thats enough of a ramble, a good designer is more valuable than gold, the problem is the bad ones give the good ones a bad name.

    – greg

    #1013120
    Anonymous
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    Thanks Greg.

    Like your site. Simple and effective. Good work. But check your links as some give 404’s.

    #1013121
    Renee Barber
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    pado, post: 14498 wrote:
    The best designers are just that, designers, they shouldnt need to have the skills to write copy etc, they come up with the creation, the image and style. The team around them decide on the copy, marketing, unique selling point and the designer uses their skills to bring that vision to life. You need a great team at a design agency who each skilled at their own areas, design, marketing, copy etc.

    thats enough of a ramble, a good designer is more valuable than gold, the problem is the bad ones give the good ones a bad name.

    – greg

    Hi Greg

    I do get where you’re coming from in that most people cannot truly excel at a lot of different areas at once. However, as a communications all-rounder (writer, editor, designer and marketer), I’ve found that my clients love that I have so many disciplines in my toolkit.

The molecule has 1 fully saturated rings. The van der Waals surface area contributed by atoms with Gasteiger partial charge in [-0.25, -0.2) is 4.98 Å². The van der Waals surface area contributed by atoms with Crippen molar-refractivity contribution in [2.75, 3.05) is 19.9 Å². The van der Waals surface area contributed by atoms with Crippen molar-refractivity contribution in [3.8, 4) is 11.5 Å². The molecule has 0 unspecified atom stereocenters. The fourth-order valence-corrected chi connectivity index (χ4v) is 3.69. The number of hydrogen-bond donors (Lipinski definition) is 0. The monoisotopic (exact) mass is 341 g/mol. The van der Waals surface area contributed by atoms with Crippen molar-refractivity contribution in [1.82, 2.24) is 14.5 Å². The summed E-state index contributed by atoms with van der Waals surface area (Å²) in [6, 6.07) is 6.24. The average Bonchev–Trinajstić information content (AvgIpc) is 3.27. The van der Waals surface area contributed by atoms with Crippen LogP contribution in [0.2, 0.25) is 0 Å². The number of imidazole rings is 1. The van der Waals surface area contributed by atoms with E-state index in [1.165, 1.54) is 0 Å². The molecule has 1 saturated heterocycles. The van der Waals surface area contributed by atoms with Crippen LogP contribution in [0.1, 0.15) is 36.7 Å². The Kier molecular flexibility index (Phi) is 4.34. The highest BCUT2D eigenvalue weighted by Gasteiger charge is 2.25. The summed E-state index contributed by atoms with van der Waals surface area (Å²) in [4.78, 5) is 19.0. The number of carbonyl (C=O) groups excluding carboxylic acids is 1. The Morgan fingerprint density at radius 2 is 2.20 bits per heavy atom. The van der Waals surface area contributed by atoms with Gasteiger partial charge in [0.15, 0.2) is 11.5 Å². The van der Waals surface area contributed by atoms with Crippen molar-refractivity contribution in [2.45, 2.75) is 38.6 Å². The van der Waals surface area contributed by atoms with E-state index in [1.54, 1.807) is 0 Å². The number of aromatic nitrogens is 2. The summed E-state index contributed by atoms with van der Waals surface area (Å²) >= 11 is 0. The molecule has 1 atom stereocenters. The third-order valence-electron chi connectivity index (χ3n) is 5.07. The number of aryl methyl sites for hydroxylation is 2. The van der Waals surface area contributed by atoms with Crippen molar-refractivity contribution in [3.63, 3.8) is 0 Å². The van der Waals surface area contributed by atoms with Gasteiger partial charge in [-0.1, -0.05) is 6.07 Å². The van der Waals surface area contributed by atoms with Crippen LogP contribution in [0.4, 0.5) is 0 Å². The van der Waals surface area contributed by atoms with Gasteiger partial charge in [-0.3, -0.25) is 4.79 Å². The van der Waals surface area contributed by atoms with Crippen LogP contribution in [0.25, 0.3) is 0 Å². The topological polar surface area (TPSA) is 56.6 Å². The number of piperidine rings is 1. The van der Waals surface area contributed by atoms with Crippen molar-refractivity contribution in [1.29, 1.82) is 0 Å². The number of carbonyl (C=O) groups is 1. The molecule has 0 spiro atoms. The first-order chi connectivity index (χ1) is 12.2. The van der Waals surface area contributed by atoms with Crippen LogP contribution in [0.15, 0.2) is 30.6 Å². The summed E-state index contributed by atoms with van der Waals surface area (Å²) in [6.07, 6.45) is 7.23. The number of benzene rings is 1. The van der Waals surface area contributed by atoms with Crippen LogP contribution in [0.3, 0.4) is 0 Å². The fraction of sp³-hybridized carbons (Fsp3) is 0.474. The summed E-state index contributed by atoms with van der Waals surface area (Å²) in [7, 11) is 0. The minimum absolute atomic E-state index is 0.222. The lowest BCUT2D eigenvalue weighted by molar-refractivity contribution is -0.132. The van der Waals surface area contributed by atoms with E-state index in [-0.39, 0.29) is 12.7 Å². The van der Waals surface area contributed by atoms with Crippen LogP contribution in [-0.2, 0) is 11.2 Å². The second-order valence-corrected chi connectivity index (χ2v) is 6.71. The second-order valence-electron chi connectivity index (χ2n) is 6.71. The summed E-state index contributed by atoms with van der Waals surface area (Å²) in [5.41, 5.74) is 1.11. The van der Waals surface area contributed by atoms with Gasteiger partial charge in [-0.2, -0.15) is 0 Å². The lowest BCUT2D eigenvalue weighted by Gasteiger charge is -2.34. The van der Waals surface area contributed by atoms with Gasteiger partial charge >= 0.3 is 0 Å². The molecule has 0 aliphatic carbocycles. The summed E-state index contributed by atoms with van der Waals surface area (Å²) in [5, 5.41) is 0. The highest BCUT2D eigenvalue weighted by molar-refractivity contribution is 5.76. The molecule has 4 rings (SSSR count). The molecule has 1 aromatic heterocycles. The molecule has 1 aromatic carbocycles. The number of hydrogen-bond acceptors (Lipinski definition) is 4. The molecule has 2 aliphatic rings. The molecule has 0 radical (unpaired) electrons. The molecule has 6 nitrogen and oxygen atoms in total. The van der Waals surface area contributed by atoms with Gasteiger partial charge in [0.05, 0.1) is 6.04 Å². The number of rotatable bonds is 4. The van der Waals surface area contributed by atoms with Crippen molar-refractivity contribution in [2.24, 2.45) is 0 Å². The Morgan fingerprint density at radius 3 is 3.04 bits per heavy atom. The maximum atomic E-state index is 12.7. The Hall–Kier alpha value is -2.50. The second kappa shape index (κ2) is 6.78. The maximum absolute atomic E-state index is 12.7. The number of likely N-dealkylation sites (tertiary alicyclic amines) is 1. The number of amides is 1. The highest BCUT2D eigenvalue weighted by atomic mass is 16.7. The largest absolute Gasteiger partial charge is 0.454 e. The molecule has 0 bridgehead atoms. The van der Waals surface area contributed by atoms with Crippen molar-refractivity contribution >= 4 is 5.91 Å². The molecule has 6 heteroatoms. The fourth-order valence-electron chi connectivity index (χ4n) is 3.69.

While we’re talking about it, I’ve found that most small businesses cannot afford an agency where everyone is a specialist. Therefore, the value I offer to my clients is that I have a wide range of skills to employ on each project and, if I don’t have it, I know people who do.

    I know people get riled up because other people reckon they can do the first person’s job without the education and experience, but people are people. If they think they can save a buck by doing it themselves (whether it’s SEO, designing a flyer or whatever), they will probably continue to do so until they are convinced that their bottom line will be improved by using a professional.

    Frankly, I don’t waste a lot of time worrying about the businesses who don’t get ‘it’. I use my energy on working with clients who do.

    #1013122
    FionaFell
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    1) Do you understand what a graphic designer does and how they work?